Aug. 26 marked as Pharmaceutical Day to commemorate Razi

MNA – Birthday of Muhammad ibn Zakariya al-Razi on August 26 is commemorated and named as Pharmaceutical Day in Iran.

Muhammad ibn Zakariya al-Razi, known in the West as Rhazes, (854/865-925/935) was a Persian Muslim physician, alchemist and philosopher.

He is the early advocate of applying a rigorous evidence-based scientific approach to medicine.

A prominent polymath in medicine, philosophy, and chemistry, Razi wrote numerous books on medical and scientific subjects that have been influential in western medicinal fields for centuries. He also wrote on logic, astronomy and grammar.

He is also considered the father of psychology, psychotherapy and pediatrics, and a pioneer of obstetrics and ophthalmology.

Born in the city of Ray, near present-day Tehran, he was an early proponent of experimental medicine. Razi became a successful doctor and served as chief physician of Baghdad and Ray hospitals.

He was famous for his compassion and devotion to the service of his patients, rich or poor.

As a teacher of medicine, he attracted students of all backgrounds and interests who participated in his classes from near and far.

Razi was the leading scholar of Islam and the Medieval Ages. He made fundamental and enduring contributions to various fields, which he recorded in more than 200 manuscripts.

He is remembered for numerous advances in medicine through his observations and discoveries.

Like many intellectuals in his day, he lived at various small courts under the patronage of minor rulers.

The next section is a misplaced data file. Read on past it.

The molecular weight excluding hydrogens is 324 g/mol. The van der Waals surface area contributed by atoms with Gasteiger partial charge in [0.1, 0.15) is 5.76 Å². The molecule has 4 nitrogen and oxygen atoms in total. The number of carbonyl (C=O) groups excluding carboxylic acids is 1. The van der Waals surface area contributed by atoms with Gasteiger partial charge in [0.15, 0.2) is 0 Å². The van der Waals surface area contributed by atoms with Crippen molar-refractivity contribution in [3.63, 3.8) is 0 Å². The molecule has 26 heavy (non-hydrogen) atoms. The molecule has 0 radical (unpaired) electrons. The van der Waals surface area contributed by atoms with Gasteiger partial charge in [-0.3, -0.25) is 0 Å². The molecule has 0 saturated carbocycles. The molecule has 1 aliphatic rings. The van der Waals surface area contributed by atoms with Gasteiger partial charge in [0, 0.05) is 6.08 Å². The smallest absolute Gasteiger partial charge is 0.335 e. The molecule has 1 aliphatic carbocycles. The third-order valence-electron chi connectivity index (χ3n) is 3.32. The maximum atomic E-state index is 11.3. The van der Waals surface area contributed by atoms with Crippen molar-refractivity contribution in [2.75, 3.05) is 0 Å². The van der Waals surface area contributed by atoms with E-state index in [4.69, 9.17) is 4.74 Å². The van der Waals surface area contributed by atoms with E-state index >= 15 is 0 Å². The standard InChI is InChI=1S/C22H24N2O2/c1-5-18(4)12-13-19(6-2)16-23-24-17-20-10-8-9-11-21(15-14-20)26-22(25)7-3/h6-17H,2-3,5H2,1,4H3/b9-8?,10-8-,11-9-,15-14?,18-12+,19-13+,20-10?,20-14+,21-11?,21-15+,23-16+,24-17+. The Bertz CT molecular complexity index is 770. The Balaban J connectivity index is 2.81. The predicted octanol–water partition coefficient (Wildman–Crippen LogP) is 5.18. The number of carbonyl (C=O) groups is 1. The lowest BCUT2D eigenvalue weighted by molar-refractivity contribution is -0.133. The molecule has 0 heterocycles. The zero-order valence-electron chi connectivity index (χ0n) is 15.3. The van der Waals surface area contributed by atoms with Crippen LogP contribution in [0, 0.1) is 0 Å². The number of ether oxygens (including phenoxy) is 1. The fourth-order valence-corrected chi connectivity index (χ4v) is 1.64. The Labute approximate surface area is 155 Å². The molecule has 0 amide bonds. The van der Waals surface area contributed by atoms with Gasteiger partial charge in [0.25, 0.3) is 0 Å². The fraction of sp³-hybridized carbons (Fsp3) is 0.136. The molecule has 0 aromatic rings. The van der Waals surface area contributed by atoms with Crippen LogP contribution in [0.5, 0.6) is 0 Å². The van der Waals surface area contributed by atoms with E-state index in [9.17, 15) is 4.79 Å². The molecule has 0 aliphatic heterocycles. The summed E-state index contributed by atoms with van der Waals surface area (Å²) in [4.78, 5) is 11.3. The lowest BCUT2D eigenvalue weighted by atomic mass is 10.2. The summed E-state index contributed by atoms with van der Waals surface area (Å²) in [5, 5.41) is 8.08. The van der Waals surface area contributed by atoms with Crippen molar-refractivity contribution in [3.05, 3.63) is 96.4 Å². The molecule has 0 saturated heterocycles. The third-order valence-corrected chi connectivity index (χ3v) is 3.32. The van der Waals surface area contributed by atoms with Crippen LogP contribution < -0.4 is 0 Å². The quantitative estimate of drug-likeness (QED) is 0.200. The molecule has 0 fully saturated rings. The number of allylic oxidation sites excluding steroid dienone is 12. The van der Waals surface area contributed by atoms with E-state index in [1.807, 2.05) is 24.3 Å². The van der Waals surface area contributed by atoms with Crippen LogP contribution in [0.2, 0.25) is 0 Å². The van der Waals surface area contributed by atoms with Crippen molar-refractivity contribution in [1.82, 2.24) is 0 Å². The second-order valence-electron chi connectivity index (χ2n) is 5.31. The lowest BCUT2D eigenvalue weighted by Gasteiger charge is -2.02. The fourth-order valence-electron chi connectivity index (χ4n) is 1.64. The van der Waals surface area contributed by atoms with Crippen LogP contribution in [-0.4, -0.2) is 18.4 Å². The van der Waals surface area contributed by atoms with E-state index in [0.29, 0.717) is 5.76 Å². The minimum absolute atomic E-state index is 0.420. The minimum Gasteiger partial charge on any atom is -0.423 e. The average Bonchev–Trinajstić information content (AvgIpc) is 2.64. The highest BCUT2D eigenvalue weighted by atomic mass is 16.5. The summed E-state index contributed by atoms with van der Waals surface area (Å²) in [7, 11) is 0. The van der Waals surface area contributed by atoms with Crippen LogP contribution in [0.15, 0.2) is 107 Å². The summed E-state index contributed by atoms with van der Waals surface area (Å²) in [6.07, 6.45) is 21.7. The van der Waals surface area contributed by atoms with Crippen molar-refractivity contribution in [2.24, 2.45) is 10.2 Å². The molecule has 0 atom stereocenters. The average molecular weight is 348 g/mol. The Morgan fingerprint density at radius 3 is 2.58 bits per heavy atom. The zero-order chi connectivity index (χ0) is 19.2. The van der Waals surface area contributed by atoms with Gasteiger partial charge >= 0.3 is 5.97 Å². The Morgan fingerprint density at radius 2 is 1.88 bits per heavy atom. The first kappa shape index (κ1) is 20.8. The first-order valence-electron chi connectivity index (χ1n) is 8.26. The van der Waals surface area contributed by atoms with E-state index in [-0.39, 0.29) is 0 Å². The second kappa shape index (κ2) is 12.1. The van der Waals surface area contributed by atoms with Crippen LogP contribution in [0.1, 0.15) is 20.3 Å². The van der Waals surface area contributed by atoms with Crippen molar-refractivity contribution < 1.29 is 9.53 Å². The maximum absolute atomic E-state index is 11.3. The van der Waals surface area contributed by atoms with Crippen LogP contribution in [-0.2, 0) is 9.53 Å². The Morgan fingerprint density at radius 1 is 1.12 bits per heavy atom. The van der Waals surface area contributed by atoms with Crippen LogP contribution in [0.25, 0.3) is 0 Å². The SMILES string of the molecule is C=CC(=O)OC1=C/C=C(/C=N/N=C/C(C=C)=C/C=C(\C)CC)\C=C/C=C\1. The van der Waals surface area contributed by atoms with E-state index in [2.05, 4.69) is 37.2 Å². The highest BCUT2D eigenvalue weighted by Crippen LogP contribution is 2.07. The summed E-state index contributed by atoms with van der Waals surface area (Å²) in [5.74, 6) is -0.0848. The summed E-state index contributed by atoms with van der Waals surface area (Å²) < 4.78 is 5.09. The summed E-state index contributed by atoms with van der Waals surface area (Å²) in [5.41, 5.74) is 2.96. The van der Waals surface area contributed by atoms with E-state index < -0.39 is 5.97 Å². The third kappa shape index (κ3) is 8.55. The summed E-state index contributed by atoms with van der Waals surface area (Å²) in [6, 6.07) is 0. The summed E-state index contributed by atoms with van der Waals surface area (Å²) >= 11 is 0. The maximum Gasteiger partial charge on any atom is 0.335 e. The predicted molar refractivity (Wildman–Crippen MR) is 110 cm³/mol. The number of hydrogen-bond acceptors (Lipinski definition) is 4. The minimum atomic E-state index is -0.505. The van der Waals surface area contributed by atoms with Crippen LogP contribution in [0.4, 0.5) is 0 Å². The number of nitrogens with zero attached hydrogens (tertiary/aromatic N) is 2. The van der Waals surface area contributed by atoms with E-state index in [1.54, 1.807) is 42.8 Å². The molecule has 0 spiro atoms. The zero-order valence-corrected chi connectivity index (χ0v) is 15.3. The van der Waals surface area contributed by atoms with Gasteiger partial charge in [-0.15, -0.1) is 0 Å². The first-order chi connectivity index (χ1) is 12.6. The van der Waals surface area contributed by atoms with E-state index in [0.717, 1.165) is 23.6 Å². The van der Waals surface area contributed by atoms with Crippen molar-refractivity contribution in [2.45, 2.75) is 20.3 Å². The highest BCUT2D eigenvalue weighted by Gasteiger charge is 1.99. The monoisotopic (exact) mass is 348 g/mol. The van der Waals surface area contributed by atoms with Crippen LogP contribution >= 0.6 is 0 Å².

He was familiar with Greek medical knowledge and added substantially to it from his own observations. Razi viewed himself as the modern version of Socrates in philosophy and of Hippocrates in medicine.

He was among the first to use humoral theory to distinguish one contagious disease from another, and wrote a pioneering book about smallpox and measles providing clinical characterization of the diseases. He also discovered numerous compounds and chemicals including alcohol and sulfuric acid among others.

His medical works were translated to various languages and became known among medieval European practitioners. His ideas deeply affected medical education in the West.

The most prominent of his books was the nine-volume encyclopedia “The Virtuous Life (al-Hawi)” which is known in Europe as “The Large Comprehensive” or “Continens Liber (Jameh-al-Kabir)”. The book contains considerations in various medical subjects and also criticisms on Greek and Aristotelian concepts.

It expresses many innovative views, and thus, many scholars consider Razi the greatest physician of the Middle Ages.

Some volumes of his other work “Kitab al-Mansuri”, namely ‘On Surgery’ and ‘A General Book on Therapy’, became part of the medical curriculum in western universities.

“Al-Judari wal Hasabah” was the first treatise on smallpox and chicken pox, and is largely based on Razi’s original contribution: It was translated into various European languages. Through this treatise he became the first to draw clear comparisons between smallpox and chicken pox.

In addition to being a physician, he compounded medicines and later gave himself over to experimental and theoretical sciences. He has portrayed several chemical reactions in great detail and also given full descriptions of about 20 instruments used in chemical investigations.

“Kitab-al-Asrar” is one of such books that deals with the preparation of chemical materials and their utilization.

Razi introduced many practical, progressive, medical and psychological ideas. His philosophical writings were neglected for centuries but in the 20th century they were reviewed by many scholars who appreciated their importance.

About 40 of his manuscripts are still kept in the museums and libraries of Iran, France, the UK and India. His contribution has greatly influenced the development of science and particularly medicine.

Complied by: Haniyeh Sadat Jafariyeh